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Top 10 Most Beautiful Places In Scotland For Nature Lovers

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Top 10 Most Beautiful Places In Scotland For Nature Lovers

Scotland is part of the United Kingdom, with Edinburgh being its capital. The only larger city than the capital is Glasgow and these two are visited by so many tourists every year. However, what makes Scotland so special is not only the vibrant city life that it offers, but something more wonderful that cannot be compared to anything that a city offers.

Castles, green highlands and lowlands, forests, lochs, rivers and national parks – Scotland has it all and every piece of its landscape is so perfectly designed by nature that you will be amazed like never before. The country offers so many beautiful places to be seen, that a regular 10 day vacation won’t be enough. You will understand why Scotland is the perfect country for nature lovers!

1. Three Sisters, Glencoe
Many tourists come here to see the dramatic beauty of Beinn Fhada, Gearr Aonach and Aonach Dubh, all three together known as the Three Sisters. These three are ridges from the Bidean nam Bian, a complex mountain located in the south of Glencoe in the Scottish Highlands. Glencoe is considered to be Scotland’s second most popular and scenic Highland glen, but the gateway to the highlands too. Here you will find all the mountain fun you can possible imagine, including for family time too.

2. Luskentyre Beach, Isle of Harris
The Luskentyre Beach is one of UK’s best beaches and certainly the best one on the west coast of South Harris in the Outer Hebrides. What makes this beach so special is the long, white sand beaches and dunes and the turquoiuse water. There’s nothing better than enjoying the beauty of nature on this sandy coastline, being surrounded with the Harris Hills and Mountains. Besides the beach fun, if you show at the right time, you might even spot wild ponies, eagles, seals and even dolphins.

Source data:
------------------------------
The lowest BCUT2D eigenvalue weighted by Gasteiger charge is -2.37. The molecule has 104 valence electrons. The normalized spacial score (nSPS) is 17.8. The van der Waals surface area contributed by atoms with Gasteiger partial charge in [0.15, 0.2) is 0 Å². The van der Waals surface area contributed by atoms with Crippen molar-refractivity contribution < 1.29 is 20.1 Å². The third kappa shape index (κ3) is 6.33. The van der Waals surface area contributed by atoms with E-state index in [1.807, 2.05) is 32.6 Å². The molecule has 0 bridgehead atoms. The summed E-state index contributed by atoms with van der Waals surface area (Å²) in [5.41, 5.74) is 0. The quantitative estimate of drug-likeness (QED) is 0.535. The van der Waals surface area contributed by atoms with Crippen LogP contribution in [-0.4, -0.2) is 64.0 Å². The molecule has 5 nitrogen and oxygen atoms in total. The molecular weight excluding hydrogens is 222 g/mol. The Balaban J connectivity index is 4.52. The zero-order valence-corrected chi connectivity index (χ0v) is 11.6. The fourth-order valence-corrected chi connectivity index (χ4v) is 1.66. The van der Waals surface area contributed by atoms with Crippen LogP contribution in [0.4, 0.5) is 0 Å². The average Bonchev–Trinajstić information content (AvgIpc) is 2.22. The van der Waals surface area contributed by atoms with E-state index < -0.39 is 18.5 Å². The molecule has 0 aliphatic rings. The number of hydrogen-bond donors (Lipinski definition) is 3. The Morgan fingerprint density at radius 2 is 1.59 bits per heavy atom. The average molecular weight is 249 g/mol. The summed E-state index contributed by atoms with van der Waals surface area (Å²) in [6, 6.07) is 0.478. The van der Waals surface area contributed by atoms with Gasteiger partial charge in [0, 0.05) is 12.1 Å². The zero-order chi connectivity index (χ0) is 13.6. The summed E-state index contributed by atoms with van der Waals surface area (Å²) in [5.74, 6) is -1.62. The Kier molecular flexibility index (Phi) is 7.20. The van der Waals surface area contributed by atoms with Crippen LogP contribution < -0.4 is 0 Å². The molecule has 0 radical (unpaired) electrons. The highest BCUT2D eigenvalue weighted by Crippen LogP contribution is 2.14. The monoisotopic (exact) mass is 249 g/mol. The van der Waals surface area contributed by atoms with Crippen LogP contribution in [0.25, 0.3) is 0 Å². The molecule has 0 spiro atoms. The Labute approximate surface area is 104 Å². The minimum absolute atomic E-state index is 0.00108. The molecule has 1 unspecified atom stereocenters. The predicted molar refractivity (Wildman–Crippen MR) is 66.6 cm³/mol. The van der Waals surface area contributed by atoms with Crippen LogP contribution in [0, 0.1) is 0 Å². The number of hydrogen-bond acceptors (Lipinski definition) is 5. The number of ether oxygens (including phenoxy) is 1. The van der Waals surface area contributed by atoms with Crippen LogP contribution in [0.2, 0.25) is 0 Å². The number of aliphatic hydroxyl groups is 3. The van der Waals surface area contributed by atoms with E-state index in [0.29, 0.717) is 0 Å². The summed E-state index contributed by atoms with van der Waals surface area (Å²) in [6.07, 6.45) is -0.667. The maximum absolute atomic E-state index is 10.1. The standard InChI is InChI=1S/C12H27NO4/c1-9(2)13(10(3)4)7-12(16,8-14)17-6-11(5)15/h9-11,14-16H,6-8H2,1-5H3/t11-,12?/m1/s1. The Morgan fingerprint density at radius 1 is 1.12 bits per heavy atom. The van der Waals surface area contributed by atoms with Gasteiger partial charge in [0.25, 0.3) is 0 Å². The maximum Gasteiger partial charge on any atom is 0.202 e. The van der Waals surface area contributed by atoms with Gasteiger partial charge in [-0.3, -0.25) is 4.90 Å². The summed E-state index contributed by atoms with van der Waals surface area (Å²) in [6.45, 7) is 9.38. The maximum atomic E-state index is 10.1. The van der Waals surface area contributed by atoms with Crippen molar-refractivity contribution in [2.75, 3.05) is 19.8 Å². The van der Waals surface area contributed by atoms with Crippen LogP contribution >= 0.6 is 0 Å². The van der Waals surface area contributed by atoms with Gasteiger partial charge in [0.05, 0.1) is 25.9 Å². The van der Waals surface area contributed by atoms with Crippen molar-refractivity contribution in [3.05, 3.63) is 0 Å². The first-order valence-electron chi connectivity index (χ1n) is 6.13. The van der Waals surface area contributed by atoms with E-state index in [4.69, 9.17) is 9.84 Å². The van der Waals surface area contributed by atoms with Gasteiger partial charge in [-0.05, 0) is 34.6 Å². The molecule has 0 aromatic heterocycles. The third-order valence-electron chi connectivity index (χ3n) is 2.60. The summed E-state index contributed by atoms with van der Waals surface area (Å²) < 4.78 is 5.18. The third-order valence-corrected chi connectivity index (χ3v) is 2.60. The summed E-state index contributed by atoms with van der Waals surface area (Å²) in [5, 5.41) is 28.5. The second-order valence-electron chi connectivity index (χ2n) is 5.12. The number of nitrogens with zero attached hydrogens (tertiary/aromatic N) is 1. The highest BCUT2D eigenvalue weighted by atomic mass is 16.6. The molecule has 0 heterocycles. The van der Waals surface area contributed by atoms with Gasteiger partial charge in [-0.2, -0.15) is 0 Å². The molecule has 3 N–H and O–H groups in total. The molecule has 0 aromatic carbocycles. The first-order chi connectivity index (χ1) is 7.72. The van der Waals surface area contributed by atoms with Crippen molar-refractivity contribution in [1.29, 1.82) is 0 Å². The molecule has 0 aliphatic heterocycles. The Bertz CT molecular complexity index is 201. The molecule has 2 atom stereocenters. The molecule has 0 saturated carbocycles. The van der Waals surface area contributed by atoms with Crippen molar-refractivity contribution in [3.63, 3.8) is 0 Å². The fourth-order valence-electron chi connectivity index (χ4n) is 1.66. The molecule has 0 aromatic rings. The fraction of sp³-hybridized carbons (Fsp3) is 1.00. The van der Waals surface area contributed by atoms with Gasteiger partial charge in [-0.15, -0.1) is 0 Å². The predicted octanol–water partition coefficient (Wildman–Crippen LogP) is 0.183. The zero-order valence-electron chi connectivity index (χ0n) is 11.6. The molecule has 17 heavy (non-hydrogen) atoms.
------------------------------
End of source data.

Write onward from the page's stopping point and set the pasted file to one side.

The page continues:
3. Trossachs National Park
The Trossachs National Park together with the Loch Lomond became operational in 2002 and were officially opened by Princess Anne. The park is split in four distinct areas and each of it is going to offer you amazing view – from mountains to lowland landscape, from lochs to rivers – everything that you would love to see in nature. The National Park has 21 Munros (mountains above 3,000ft), 20 Corbetts (mountains between 2,500ft and 3,000ft), 22 larger lochs and about 50 rivers and large burns.

4. The Old Man of Storr, Isle of Skye
The Old Man of Storr is a large pinnacle of rock that you won’t find anywhere else, except on the island of Skye. It is located in the north of the isle in an area called “Trotternish“. The Old Man is also the most popular route walk on the isle and covers a distance of almost 4 km. The route is suitable for almost anybody, but at the foot of the Old Man you need to be careful, as the road becomes steep and scramble.

5. The Quiraing, Isle of Skye
Here’s another attraction on the Isle of Skye. It is the Quiraing walk that passes through one of the most scenic Scottish landscapes. We are sure that the whole green scene, the high cliffs, the pinnacles of rock, all the surrounding will take your breath away! The Quiraing walk covers a distance of almost 7 km and it takes on average two hours to complete it. It’s not suitable for everyone because it is classified as “hard” when it comes to difficulty and “medium” when it comes to the walk’s length, but if you think you can manage it, it’s definitely worth the try.
6. Loch Awe
Loch Awe or Lochawe is located in the region of Argull and Bute, and it is also the third largest and the first longest loch in Scotland. The loch is known for trout fishing and for the nearby village that has the same name. It is a very small village, it only has a 19th century chapel and a railway station and streamer pier. Near the loch you can see this old castle – such a Scottish scenery, isn’t it?

7. The Old Man of Hoy, Orkneys
Located on the island of Hoy, the Old Man of Hoy is one of the oldest sea stacks in the United Kingdom. It stands close to Rackwick Bay and is approximately 250 hundred years old. However, it is possible that soon it will collapse in the sea. That being said, take your chance while it is still there and if you love climbing, you can take one of the seven routes and climb it.

8. Northern Lights, Shetland
Maybe you didn’t know this by now, but the Northern lights can be seen from some parts of the country. The best time of the year to see the Aurora Borealis is during autumn and winter, when there are longer periods of darkness. You can spot the Northern Lights from the northern parts of the country, such as Shetland in Orkney, Lewis in Harris, Moray Coast, the most northern part of Isle of Skye and others.





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